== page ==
When you wake up before dawn to exercise, it’s easy to forget about food – especially if you have a habit of pressing the snooze key, which gives you a few more minutes to get out of bed. The other problem: For some people, the thought of eating a pre-workout in the morning – and right before going out for a sweat – seems less than appetizing.
Still, there are definitely benefits to fueling your body before running a few miles or doing a strength workout. Fortunately, nutritionists are here to help you figure out how and when to eat pre-workout in the morning so you can improve your performance (and not feel like throwing up).
Do I need to have the pre-workout meal in the morning?
“It will probably help your performance, although it depends on a few factors, including: your individual needs, the type of exercise, your ability to digest food, and if you have time to eat later,” says Mary Jane Detroyer, nutritionist and personal trainer. .
“Your body’s glucose supply is seriously depleted after a night’s sleep, so there’s little left to support a morning workout. Unless you restore your supply, you are more likely to feel slow and fatigued earlier, ”says Torey Armul, nutritionist and spokeswoman for the Academy of Nutrition and Dietetics.
First, consider how long you will exercise. Detroyer says it’s a good idea to have a snack if you train for more than 30 minutes. Armul adds that if your morning workout is intense or lasts longer than 45 minutes, it is even more important to eat something in advance.
But what about the concept of “fasting cardio”?
You may have heard of fasting aerobic exercise in the morning or afternoon without eating before. And while this may work for some people, if you are trying to push your body, this is probably not your best bet.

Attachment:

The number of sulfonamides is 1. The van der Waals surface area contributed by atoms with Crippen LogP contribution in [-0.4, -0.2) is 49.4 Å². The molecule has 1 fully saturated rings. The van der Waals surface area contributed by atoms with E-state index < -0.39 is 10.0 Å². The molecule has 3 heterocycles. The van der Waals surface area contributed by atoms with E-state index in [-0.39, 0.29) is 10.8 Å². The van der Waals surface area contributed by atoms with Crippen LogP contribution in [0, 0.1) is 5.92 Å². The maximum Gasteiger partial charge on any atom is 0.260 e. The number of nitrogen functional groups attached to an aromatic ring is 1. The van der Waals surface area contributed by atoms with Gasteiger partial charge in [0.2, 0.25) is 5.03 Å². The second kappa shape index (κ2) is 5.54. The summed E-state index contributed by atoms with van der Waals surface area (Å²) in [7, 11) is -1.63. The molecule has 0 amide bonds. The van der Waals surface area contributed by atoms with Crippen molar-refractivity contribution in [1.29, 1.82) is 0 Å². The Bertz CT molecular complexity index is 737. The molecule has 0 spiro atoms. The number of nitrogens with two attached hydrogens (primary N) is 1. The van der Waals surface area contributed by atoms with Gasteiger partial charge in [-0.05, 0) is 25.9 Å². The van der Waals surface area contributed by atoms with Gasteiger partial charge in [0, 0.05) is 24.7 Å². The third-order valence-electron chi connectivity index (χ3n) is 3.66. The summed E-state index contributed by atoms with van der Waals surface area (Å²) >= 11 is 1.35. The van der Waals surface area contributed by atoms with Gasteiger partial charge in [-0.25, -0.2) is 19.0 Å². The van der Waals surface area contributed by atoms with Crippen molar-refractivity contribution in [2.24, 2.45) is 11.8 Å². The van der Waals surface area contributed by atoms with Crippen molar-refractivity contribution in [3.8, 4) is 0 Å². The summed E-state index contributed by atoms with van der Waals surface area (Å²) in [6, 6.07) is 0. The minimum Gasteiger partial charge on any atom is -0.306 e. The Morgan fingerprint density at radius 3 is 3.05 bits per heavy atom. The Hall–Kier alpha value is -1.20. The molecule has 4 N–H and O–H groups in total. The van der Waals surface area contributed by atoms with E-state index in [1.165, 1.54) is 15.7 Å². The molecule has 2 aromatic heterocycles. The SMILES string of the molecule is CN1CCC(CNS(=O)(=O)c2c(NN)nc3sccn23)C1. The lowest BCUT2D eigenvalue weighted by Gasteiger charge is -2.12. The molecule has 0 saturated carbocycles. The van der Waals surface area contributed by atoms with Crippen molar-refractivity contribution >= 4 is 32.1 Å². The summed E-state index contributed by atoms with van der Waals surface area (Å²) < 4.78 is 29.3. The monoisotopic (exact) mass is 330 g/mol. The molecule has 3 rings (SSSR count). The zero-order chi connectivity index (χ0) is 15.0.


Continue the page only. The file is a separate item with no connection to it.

“Some people consider fasting the ‘fat burning zone’ because the body turns fat into fuel when glucose is not enough,” Armul explains. “However, fat is converted to energy more slowly, so you will probably feel more fatigue and less energy and intensity during training.”
So what should I eat if I need fuel?
“Choose simple carbohydrates that digest quickly and easily, and a small amount of protein and fat for a little substance,” says Armul. Try these options from both experts.
If you can only eat a small snack:
Peanut Butter Toast
A smoothie made with fruits, milk of your choice and ½ scoop of protein powder
A piece of fruit
If you want something with more substance:
Peanut Butter and Jelly Sandwich
Whole grains with milk and fruits
“Remember that carbohydrates are the most important factor in fueling your workout and maintaining your energy while you are running or working out,” says Detroyer. “You use protein later for muscle repair,” she says.
Do I need to wait after eating to start my workout?
That depends on how well you digest food, says Detroyer. If you feel good about exercising right after eating, do so. But if your stomach tends to feel sensitive, it is best to wait an hour or two before training. If you don’t have that time left, try a smaller meal.
However, to ensure safety, opt for simple carbohydrates. “Most people tolerate them without unpleasant stomach cramps,” says Armul. If you eat a pre-workout in the morning with a lot of protein and fat – slower digesting nutrients – it can lead to bloating and cramps.
“Notice how your body feels during training,” says Detroyer. Ask yourself: Am I stronger? I have more energy? Do I have cramps? It may take a few tries to find out what is best for your body.
What should I eat after finishing training?
“You still need carbohydrates after your workout, but protein is the most important nutrient for muscle recovery and repair,” says Armul. Focus on about 10 grams of protein 30 minutes after training and another 10 within two hours after that.
The Detroyer suggests that you take a snack or meal after sweating so you can eat it right after your workout. The same rule of intensity and duration applies after training as your pre-workout fuel. If you only had 30 minutes of exercise at low to moderate intensity, it is less important to eat than if you had a hard 45-minute session at a time.
Need some guidance? Try these post workout foods:
Nuts such as almonds, cashews or pistachios
A boiled egg and fruits
A smoothie with a spoonful of protein
A protein bar
Cheese with a piece of fruit
And don’t forget the water!
“Hydration is as important as food,” says Detroyer. “When you get up in the morning, try to drink 500ml of water before going to the gym. And take a bottle with you. ”So: you’re ready for a successful morning sweat